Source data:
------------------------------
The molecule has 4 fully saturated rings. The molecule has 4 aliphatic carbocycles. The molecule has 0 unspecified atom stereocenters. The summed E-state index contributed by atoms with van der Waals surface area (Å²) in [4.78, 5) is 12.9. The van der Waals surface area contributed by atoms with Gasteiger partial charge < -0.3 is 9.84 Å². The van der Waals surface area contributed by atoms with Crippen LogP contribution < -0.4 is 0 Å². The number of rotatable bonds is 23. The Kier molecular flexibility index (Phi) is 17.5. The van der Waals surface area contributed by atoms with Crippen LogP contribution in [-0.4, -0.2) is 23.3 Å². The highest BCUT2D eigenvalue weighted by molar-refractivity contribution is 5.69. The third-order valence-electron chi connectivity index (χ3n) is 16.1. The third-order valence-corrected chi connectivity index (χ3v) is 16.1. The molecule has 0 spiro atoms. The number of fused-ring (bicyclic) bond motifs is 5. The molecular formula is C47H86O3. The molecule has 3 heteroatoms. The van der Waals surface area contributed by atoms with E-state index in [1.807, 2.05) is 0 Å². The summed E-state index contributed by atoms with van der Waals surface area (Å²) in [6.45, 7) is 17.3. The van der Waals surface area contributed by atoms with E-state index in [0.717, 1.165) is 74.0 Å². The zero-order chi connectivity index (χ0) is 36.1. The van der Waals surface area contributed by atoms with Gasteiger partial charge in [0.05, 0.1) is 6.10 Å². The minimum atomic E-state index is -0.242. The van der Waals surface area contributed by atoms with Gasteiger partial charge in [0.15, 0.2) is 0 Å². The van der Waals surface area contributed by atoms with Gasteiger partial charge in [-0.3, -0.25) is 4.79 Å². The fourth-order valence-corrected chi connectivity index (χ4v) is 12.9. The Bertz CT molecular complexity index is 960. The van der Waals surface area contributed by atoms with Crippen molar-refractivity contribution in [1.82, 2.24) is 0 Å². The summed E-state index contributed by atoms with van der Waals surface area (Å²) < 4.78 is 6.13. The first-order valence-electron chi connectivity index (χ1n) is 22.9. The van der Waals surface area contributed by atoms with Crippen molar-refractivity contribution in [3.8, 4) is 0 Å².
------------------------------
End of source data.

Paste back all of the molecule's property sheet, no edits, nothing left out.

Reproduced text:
The molecule has 4 fully saturated rings. The molecule has 4 aliphatic carbocycles. The molecule has 0 unspecified atom stereocenters. The summed E-state index contributed by atoms with van der Waals surface area (Å²) in [4.78, 5) is 12.9. The van der Waals surface area contributed by atoms with Gasteiger partial charge < -0.3 is 9.84 Å². The van der Waals surface area contributed by atoms with Crippen LogP contribution < -0.4 is 0 Å². The number of rotatable bonds is 23. The Kier molecular flexibility index (Phi) is 17.5. The van der Waals surface area contributed by atoms with Crippen LogP contribution in [-0.4, -0.2) is 23.3 Å². The highest BCUT2D eigenvalue weighted by molar-refractivity contribution is 5.69. The third-order valence-electron chi connectivity index (χ3n) is 16.1. The third-order valence-corrected chi connectivity index (χ3v) is 16.1. The molecule has 0 spiro atoms. The number of fused-ring (bicyclic) bond motifs is 5. The molecular formula is C47H86O3. The molecule has 3 heteroatoms. The van der Waals surface area contributed by atoms with E-state index in [1.807, 2.05) is 0 Å². The summed E-state index contributed by atoms with van der Waals surface area (Å²) in [6.45, 7) is 17.3. The van der Waals surface area contributed by atoms with E-state index in [0.717, 1.165) is 74.0 Å². The zero-order chi connectivity index (χ0) is 36.1. The van der Waals surface area contributed by atoms with Gasteiger partial charge in [0.05, 0.1) is 6.10 Å². The minimum atomic E-state index is -0.242. The van der Waals surface area contributed by atoms with Gasteiger partial charge in [0.15, 0.2) is 0 Å². The van der Waals surface area contributed by atoms with Gasteiger partial charge in [-0.3, -0.25) is 4.79 Å². The fourth-order valence-corrected chi connectivity index (χ4v) is 12.9. The Bertz CT molecular complexity index is 960. The van der Waals surface area contributed by atoms with Crippen molar-refractivity contribution in [1.82, 2.24) is 0 Å². The summed E-state index contributed by atoms with van der Waals surface area (Å²) < 4.78 is 6.13. The first-order valence-electron chi connectivity index (χ1n) is 22.9. The van der Waals surface area contributed by atoms with Crippen molar-refractivity contribution in [3.8, 4) is 0 Å².